I used to print out photos from actual cameras that used actual film and send them with Christmas cards to our far away relatives. Now I can send pictures via text or email or social media. The extended family definitely feels more close. Babystar met a lot of new (to her) cousins this week so I suspect the FaceTime will be flowing. Are we the Jetsons? I think maybe we are, so why doesn’t my car fly?

I also FREAKING ADORE that today my phone is also a camera. AND it records videos! Twenty years ago a video recorder was at least the size of a tennis shoe and maybe the size of a pair of heavy boots. I have a few albums of baby pictures of my first two children, and a few videos from Christmases or school plays. I have literally over ten thousand pictures and hundreds of videos of Babystar already.

And I took a few of her playing with her new cousin-friends at the wake today. 

What is it going to be like raising a teenager in another fifteen years? Will we have self-driving cars by then? Please tell me we will have self-driving cars by then.



I never thought I would be chasing a toddler at forty years old.


I was a teen mom before Instagram and Facebook and the MTV show. I mostly just hoped I wouldn’t have GRANDCHILDREN by age forty. (I don’t. I somehow have two amazing college students with practical knowledge of birth control.)

My Teen Marriage didn’t last (surprise!) but I have been married to my current husband for over ten years. We tried for a baby almost right away, but then got sucked into the dark depths of Secondary Infertility. As anyone who has been through any type of infertility knows, it was HELL. After six years of charting and procedures and hoping and crying and crumbling, I gave up.

I had to give up. For my sanity and for my marriage, I needed to stop the monthly devastation. I had two unbelievably amazing children and my husband had two wonderful step-children. We were both very lucky, actually. And our family was complete.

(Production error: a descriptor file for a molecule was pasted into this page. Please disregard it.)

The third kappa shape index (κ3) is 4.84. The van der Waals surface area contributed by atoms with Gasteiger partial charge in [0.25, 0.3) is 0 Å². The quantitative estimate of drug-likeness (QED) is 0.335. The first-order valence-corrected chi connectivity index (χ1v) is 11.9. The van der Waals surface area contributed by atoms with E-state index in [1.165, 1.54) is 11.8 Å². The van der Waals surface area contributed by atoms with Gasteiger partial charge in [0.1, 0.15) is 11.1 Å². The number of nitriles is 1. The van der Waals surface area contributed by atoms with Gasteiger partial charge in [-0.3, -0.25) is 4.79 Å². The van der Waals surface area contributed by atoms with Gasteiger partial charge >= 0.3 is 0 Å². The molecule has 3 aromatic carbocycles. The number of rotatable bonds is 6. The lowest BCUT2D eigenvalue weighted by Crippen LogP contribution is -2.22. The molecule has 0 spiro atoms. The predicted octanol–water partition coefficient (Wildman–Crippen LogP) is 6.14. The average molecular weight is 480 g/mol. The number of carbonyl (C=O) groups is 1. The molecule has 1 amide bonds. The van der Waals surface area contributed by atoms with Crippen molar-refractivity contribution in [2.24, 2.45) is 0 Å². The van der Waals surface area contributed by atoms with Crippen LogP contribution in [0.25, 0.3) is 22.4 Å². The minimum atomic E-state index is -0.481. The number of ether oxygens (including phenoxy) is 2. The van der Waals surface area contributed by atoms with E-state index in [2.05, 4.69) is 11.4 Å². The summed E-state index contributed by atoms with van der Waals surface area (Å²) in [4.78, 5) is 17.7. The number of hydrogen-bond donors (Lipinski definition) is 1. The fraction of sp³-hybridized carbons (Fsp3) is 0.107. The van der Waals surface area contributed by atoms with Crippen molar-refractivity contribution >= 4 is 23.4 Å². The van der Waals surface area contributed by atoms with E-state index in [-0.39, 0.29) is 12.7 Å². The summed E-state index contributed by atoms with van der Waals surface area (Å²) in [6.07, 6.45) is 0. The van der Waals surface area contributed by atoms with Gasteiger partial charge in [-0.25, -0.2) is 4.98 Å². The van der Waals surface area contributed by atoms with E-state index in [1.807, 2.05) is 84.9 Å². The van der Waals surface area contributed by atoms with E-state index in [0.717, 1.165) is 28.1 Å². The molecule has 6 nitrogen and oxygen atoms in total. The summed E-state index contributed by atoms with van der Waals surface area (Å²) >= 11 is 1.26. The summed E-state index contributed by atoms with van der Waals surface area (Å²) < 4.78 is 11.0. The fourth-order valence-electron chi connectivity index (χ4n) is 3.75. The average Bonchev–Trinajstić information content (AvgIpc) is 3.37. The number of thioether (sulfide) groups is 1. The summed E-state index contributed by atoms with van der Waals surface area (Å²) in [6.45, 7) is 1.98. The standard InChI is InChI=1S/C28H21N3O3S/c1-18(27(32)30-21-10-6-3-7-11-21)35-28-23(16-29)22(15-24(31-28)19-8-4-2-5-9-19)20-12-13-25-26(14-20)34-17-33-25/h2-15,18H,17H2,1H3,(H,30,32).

My two wonderful children lived in Florida with their dad during the school year (another long story for another time), and I missed them so much all the time. I luckily had a job that allowed me to work from home, wherever that home might be. We made a hard decision to rent an apartment for me in Florida during the 2014-2015 school year. It was my son’s senior year of high school and my daughter’s sophomore year of high school. I found a three-bedroom apartment across the street from the high school for less than $900 per month. At that point, I was spending about $1500 each month on hotels and AirBnBs and airplane tickets and car rentals and dinners out with the kids in Florida. The finances sucked but it kind of made sense. So I moved there without my husband.

But of course we visited one another.


Imagine my surprise when three months into the school year (and three months into my Florida lease), my period was late. Holy crap. I could hardly believe it. I didn’t believe it. And then I couldn’t deny it. I took a pregnancy test and called my husband 700 miles away with the news.



But. I was living in Florida for the school year. The school year that ended in May. My daughter was turning sixteen in May. My son was graduating in June. Babystar was due on June 19.

That was a hell of a ride.


I went to doctor’s appointments and ultrasounds without my husband. I heard the baby’s heartbeat for the first time all by myself. I sat alone to take the gestational diabetes test. I drove myself to the hospital when I started bleeding early in the third trimester and sat in that hospital bed texting my husband five states away while he checked the airline schedules. (I was ok. The baby didn’t come until June.)


I fetched my own ice cream. I spent too much money on pedicures just for the frequent foot massages. I ripped my cartilage and had to bind my ribs myself because the doctors I was seeing were not my own and were pretty horrible and I was not invested enough to find a new temporary doctor in Florida. I had strong faux contractions from about Week 22 and I laid awake night after night trying to get comfortable. I complained to no one. (Ok, those two wonderful college students might disagree.)